September 11, 2007
|Pentagon Report To "Differ Substantially" From Petraeus'||Iraq|
General Petraeus makes it sound like the Centcom commander and the Pentagon brass all agree with him. Not so, apparently. Newsweek:
Newsweek has learned that a separate internal report being prepared by a Pentagon working group will "differ substantially" from Petraeus's recommendations, according to an official who is privy to the ongoing discussions but would speak about them only on condition of anonymity. An early version of the report, which is currently being drafted and is expected to be completed by the beginning of next year, will "recommend a very rapid reduction in American forces: as much as two-thirds of the existing force very quickly, while keeping the remainder there." The strategy will involve unwinding the still large U.S. presence in big forward operation bases and putting smaller teams in outposts. "There is interest at senior levels [of the Pentagon] in getting alternative views" to Petraeus, the official said. Among others, Centcom commander Admiral William Fallon is known to want to draw down faster than Petraeus. [...]
John Arquilla, an intelligence and counterinsurgency expert at the Naval Postgraduate School, is even harsher in his assessment of Petraeus. "I think Colin Powell used dodgy information to get us into the war, and Petraeus is using dodgy information to keep us there," he said. "His political talking points are all very clear: the continued references he made to the danger of Al Qaeda in Iraq, for example, even though it represents only somewhere between 2 and 5 percent of the total insurgency. The continued references to Iran, when in fact the Iranians have had a lot to do with stability in the Shiite portion of the country. And it's not at all clear why things are a little better now. Is it because there are more troops, or is it because we're negotiating with the insurgents and have moved to small operating outposts? On any given day we don't have more than 20,000 troops operating. The glacial pace of reductions beggars the imagination." [...]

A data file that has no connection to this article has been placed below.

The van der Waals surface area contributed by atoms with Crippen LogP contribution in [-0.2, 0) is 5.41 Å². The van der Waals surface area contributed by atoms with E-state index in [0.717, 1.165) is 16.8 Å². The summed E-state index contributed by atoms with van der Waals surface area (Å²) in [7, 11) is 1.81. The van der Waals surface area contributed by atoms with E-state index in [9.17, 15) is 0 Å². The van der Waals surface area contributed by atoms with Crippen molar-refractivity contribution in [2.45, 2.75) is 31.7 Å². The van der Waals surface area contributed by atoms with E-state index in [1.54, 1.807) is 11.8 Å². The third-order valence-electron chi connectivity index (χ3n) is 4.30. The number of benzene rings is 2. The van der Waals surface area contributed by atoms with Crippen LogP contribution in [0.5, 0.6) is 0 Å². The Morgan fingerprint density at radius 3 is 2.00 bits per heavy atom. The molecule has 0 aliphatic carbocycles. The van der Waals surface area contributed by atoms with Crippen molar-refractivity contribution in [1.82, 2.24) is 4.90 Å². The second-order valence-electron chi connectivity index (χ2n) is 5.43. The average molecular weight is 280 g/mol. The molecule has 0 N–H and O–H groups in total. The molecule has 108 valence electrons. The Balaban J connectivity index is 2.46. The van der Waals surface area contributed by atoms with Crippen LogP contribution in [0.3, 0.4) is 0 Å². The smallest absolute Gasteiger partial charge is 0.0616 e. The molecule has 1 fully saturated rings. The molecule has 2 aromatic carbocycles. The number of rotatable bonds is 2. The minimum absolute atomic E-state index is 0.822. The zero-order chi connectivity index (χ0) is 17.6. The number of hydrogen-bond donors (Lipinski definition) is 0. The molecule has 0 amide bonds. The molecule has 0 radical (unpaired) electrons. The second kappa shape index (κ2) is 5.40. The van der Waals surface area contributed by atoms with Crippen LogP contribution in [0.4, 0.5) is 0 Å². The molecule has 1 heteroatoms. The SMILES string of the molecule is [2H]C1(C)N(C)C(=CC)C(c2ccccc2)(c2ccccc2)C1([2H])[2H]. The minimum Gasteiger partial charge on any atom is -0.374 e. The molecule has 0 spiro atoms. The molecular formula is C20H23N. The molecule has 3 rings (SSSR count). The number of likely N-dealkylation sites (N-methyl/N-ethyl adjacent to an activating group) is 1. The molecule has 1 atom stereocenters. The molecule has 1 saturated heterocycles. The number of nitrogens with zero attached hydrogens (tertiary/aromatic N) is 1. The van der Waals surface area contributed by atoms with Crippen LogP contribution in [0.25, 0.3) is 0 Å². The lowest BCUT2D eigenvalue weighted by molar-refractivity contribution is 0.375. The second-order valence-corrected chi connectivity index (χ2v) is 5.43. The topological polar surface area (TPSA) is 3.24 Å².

According to a former senior civilian official in the Coalition Provisional Authority, Petraeus is a "total performer." This reporter observed Petraeus's political skills up close while flying with him above the Iraqi city of Mosul in a Blackhawk helicopter in early 2004. Speaking through headphones over the loud whirring of the chopper engines, Petraeus pointed out to then-Iraq administrator L. Paul Bremer III how many satellite dishes had popped up on Iraqi homes during the general's tenure as commander of the 101st Airborne Division. Citing the dishes as a sign of progress, he proposed that Bremer go national with Petraeus's "Mosul's most wanted" TV show, launched to get locals to call in with insurgent tips. And Petraeus called in a large press gaggle to observe training exercises at his local Iraqi military training academy. Later, back in Baghdad, Bremer shook his head and laughed indulgently. "He loves headlines," Bremer said. "But he's very good." [Emphasis added]
Something tells me the Pentagon brass who disagree with Petraeus won't get two days in the media spotlight to say so.